Theater and performing arts companies rely on costume designers to provide authenticity to plays, musicals and other theatrical productions. Theater costume designers read play scripts and research dress styles in certain eras and determine which costumes they need for cast members. If you want to become a theater costume designer, you may need an associate or bachelor's degree in fashion design or a related major.
Salary and Qualifications
The average annual salary for a theater costume designer was $49,000 as of 2013, according to the job site Indeed. Talent is more important than education in this field, although some employers may prefer that you have an associate or bachelor's degree in fashion or costume design, theater design or performing arts. Other essential qualifications include an attention to detail, stamina, creativity, artistic ability and communication, decision-making and computer skills.
In 2013, average salaries for theater costume designers varied the most within the West region, according to Indeed, where they earned the lowest salaries of $33,000 in Hawaii and highest of $54,000 in California. Those in the Northeast made $42,000 to $60,000 per year in Maine and New York, respectively. If you worked as a theater costume designer in the Midwest, you'd earn $37,000 in South Dakota or Nebraska or $54,000 in Illinois, which were the lowest and highest salaries in that region. In the South region, you'd make $42,000 to $58,000 in Louisiana or Washington, D.C., respectively.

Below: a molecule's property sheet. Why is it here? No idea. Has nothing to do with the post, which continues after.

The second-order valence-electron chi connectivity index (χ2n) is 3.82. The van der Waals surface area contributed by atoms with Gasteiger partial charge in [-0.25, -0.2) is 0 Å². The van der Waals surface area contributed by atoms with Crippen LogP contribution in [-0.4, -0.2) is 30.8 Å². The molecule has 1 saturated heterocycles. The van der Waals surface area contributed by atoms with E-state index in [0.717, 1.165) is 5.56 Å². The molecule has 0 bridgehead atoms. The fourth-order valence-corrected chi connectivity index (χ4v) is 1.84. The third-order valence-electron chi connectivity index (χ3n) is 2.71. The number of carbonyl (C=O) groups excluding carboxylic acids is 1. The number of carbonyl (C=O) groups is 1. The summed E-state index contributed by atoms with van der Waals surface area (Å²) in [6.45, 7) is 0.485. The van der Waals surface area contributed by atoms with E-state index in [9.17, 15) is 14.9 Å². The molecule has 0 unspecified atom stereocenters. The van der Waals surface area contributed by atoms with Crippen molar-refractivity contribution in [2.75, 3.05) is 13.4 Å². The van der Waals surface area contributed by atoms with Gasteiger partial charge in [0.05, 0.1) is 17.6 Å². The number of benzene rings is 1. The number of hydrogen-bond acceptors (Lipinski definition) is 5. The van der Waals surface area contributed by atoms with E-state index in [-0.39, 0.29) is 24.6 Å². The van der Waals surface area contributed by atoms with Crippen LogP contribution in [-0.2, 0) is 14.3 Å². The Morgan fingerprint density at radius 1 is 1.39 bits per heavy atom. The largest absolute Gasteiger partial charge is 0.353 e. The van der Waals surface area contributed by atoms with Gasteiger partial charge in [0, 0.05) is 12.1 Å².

A theater costume designer earns more in New York and Washington, D.C., because it's more expensive living in that state and district. For example, if you earned $50,000 as a theater costume designer in Pierre, South Dakota, you'd need to make $110,689 in New York City to maintain your living standard, according to CNN Money's Cost of Living calculator. You'd have to make $70,806 in Washington, D.C., to enjoy the same living standard, or approximately 42 percent more. Theater costume designers also likely earn more working for larger theater or performing arts companies, which can better afford the higher salaries.
The Bureau of Labor Statistics forecasts little or no change in employment for fashion designers, including theater costume designers, from 2010 to 2020. A better indicator is the 11-percent increase the BLS predicts for producers and directors during the same decade. Theater producers and directors will need costume designers for their productions, which may increase job opportunities for those interested in this field. Job creation is largely contingent on funding and patronage, which tends to increase when the economy is strong. People have jobs and higher disposable incomes when the economy is strong and may spend more on attending theater productions.